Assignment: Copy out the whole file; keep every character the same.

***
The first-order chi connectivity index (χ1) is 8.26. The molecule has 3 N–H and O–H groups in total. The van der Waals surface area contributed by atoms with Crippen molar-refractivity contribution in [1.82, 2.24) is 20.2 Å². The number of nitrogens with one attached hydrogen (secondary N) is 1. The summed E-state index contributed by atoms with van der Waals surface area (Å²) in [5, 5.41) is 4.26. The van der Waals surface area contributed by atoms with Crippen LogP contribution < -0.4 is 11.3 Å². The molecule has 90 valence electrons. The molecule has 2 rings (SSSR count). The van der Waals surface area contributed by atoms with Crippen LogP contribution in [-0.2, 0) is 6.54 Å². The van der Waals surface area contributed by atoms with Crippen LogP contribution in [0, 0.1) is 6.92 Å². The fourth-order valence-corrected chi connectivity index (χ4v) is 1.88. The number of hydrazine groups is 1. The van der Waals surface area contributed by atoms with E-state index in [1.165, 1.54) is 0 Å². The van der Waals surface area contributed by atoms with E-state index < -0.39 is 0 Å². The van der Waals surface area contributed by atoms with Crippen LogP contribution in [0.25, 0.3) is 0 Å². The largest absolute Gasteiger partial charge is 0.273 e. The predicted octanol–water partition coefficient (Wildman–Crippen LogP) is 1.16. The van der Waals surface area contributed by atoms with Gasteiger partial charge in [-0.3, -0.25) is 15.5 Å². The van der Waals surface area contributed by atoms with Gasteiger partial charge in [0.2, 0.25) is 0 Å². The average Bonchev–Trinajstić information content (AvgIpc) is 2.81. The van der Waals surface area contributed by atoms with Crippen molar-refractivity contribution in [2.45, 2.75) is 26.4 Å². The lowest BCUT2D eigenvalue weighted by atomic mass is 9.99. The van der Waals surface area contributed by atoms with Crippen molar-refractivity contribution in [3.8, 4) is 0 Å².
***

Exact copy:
The first-order chi connectivity index (χ1) is 8.26. The molecule has 3 N–H and O–H groups in total. The van der Waals surface area contributed by atoms with Crippen molar-refractivity contribution in [1.82, 2.24) is 20.2 Å². The number of nitrogens with one attached hydrogen (secondary N) is 1. The summed E-state index contributed by atoms with van der Waals surface area (Å²) in [5, 5.41) is 4.26. The van der Waals surface area contributed by atoms with Crippen LogP contribution < -0.4 is 11.3 Å². The molecule has 90 valence electrons. The molecule has 2 rings (SSSR count). The van der Waals surface area contributed by atoms with Crippen LogP contribution in [-0.2, 0) is 6.54 Å². The van der Waals surface area contributed by atoms with Crippen LogP contribution in [0, 0.1) is 6.92 Å². The fourth-order valence-corrected chi connectivity index (χ4v) is 1.88. The number of hydrazine groups is 1. The van der Waals surface area contributed by atoms with E-state index in [1.165, 1.54) is 0 Å². The van der Waals surface area contributed by atoms with E-state index < -0.39 is 0 Å². The van der Waals surface area contributed by atoms with Crippen LogP contribution in [0.25, 0.3) is 0 Å². The largest absolute Gasteiger partial charge is 0.273 e. The predicted octanol–water partition coefficient (Wildman–Crippen LogP) is 1.16. The van der Waals surface area contributed by atoms with Gasteiger partial charge in [-0.3, -0.25) is 15.5 Å². The van der Waals surface area contributed by atoms with Gasteiger partial charge in [0.2, 0.25) is 0 Å². The average Bonchev–Trinajstić information content (AvgIpc) is 2.81. The van der Waals surface area contributed by atoms with Crippen molar-refractivity contribution in [2.45, 2.75) is 26.4 Å². The lowest BCUT2D eigenvalue weighted by atomic mass is 9.99. The van der Waals surface area contributed by atoms with Crippen molar-refractivity contribution in [3.8, 4) is 0 Å².